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Cancer-defense pills ready . . . and waiting


Susan Jaffe
Plain Dealer Reporter

They're free, but the federal government can't even give them away.

Not a single state has formally accepted the U.S. Nuclear Regulatory Commission's offer last month of free potassium iodide pills.

The tablets can protect people living near nuclear power plants from thyroid cancer in the event of an accidental radiation release.

Ohio officials are still mulling over the gift, after the NRC finally made good on a year-old promise to purchase the pills for about 3 million Americans living within 10 miles of the nation's 103 nuclear power plants. The agency allocated $800,000 for the pills shortly after the Food and Drug Administration announced new dosage guidelines for children and adults.

The state's Utility Radiological Safety Board decided yesterday to hold public meetings near each of the three nuclear plants in or near Ohio to solicit suggestions from local health and emergency management officials as well as from interested residents.

About 200,000 people in Ohio live within 10 miles of the Davis-Besse plant in Port Clinton, the Perry plant in North Perry and the Beaver Valley plant just over the border in Pennsylvania. FirstEnergy Corp., which owns the plants, has said the chance of a radiation release is slim.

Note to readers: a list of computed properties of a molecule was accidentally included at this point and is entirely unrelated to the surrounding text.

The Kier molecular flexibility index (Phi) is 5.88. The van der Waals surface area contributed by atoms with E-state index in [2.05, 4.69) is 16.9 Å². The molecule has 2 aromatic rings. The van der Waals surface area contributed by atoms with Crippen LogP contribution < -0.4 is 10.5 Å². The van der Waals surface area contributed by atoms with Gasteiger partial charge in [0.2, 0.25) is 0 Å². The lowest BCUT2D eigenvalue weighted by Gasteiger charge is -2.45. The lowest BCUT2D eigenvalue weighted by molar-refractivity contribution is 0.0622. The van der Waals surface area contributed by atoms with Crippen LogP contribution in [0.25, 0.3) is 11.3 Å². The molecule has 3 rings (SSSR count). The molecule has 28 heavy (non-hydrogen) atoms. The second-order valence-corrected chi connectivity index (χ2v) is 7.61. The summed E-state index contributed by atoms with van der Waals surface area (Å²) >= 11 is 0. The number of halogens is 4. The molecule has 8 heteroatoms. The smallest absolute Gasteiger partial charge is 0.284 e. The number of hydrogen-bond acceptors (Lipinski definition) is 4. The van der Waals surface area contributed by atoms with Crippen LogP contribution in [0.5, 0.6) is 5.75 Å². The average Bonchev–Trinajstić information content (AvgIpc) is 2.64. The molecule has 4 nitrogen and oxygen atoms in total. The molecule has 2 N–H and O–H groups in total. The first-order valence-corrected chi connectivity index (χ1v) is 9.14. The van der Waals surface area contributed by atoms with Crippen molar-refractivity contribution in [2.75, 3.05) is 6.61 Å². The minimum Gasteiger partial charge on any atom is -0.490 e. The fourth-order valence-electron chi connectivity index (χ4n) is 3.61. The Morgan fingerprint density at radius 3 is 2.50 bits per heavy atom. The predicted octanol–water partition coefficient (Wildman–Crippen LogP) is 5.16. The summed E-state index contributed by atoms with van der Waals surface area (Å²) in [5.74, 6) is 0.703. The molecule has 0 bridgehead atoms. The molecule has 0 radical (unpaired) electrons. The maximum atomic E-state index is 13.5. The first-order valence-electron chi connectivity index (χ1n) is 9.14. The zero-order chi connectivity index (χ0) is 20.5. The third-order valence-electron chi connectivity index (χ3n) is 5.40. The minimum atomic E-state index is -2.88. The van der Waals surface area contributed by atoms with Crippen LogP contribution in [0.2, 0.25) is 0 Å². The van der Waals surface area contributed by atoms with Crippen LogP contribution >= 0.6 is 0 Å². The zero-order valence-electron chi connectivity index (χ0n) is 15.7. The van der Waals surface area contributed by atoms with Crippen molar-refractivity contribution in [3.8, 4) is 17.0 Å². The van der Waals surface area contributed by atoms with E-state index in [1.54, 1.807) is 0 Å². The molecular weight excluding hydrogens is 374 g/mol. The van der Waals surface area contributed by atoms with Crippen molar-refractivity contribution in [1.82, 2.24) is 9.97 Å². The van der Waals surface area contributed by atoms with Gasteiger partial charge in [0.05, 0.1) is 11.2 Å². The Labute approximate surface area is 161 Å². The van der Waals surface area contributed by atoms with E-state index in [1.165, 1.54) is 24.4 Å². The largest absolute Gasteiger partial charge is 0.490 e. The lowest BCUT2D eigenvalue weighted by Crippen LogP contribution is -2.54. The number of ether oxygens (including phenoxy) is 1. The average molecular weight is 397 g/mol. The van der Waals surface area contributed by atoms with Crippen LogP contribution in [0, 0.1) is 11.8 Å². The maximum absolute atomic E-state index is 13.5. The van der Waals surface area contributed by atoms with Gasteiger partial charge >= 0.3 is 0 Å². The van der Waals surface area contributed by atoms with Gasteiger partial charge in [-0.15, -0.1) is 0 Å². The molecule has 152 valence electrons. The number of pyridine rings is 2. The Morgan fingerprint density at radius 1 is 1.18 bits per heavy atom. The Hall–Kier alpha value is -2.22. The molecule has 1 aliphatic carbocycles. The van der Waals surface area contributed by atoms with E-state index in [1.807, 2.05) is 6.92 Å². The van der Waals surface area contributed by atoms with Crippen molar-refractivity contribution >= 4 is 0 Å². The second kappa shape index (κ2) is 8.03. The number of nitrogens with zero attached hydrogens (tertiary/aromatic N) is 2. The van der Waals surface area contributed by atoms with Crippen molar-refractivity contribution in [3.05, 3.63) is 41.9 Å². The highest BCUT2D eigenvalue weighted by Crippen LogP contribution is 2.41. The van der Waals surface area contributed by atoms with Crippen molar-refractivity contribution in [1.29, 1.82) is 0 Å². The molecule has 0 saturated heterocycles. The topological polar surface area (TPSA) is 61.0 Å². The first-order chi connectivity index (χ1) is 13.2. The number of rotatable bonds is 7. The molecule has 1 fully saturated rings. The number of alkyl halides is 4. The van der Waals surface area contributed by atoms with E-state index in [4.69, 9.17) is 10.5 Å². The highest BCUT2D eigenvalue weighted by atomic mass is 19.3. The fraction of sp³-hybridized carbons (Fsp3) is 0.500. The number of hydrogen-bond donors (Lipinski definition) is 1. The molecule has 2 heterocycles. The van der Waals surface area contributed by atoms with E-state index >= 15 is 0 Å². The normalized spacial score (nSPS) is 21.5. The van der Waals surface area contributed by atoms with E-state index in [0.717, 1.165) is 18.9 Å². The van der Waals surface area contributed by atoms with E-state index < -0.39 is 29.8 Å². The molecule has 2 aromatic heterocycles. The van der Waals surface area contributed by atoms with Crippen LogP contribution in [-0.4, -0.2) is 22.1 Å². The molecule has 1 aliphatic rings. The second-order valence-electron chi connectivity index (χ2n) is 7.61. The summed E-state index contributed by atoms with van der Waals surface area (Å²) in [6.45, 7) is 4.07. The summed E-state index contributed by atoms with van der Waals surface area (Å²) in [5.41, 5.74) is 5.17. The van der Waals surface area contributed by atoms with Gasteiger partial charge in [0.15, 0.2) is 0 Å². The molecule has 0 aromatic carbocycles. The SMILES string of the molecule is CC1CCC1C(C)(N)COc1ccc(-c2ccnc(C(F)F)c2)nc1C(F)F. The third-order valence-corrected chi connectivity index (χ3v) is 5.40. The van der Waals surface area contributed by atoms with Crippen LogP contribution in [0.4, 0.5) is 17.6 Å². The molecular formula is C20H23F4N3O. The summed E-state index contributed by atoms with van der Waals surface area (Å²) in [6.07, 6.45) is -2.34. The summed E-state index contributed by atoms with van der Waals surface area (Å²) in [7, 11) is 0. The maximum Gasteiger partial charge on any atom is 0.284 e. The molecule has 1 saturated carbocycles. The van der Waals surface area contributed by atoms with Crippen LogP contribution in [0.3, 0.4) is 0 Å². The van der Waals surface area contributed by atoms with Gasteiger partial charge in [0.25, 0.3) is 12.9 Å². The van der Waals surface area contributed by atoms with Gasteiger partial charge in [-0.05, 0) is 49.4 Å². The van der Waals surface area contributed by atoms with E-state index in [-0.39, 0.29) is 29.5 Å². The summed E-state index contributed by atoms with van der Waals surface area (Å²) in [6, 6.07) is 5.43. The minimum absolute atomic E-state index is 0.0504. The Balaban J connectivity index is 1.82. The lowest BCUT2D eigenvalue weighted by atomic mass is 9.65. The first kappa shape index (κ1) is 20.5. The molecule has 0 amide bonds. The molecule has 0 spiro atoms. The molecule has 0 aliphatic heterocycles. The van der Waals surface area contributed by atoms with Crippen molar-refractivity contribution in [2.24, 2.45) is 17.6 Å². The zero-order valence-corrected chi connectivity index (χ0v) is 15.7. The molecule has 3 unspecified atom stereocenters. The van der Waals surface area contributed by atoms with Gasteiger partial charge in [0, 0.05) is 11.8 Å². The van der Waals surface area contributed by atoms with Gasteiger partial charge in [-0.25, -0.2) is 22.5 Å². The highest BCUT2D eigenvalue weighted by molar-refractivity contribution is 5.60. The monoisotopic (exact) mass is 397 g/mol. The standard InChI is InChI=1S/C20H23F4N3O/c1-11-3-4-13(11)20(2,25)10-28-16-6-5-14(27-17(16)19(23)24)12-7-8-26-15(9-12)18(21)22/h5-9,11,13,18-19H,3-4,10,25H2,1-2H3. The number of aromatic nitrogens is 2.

The forums will be held sometime before the board's April meeting, said Jay Carey, a spokesman for the Ohio Department of Health.

"No decision has been made to participate, but we are moving in that direction," he said.

The problem is that along with the pills come responsibilities and subsequent expenses. Any state that accepts the pills must agree to store and distribute them and submit a plan for doing so to the NRC. That job could cost more than the pills, he said.

"There are a lot of details," Carey said. "It's not something you just do."

The Health Department would have to decide whether to distribute the pills before an emergency, give them during a radiation release or some combination of the two.

There's also a need to tell people what the pills can and cannot do. They can only protect against one of dozens of radioactive elements that could be released during an accident and must be taken within a few hours of exposure.

"If people think they can just take this pill and not have to evacuate, they're wrong," Carey said.

Lake and Ottawa counties already provide the pills to emergency workers and those who cannot be easily evacuated, such as nursing home residents and prisoners.

The sale of potassium iodide pills over the Internet has increased along with worries about nuclear safety following the Sept. 11 terrorist attacks.

Sharon Johnson of North Ridgeville keeps three bottles of potassium iodide pills in her family's first aid kit.

"I think everyone should have them, especially with what's going on in the Middle East," she said. "And who knows when there's going to be an accident?"

Contact Susan Jaffe at:, 216-999-4822

© 2002 The Plain Dealer. Used with permission.
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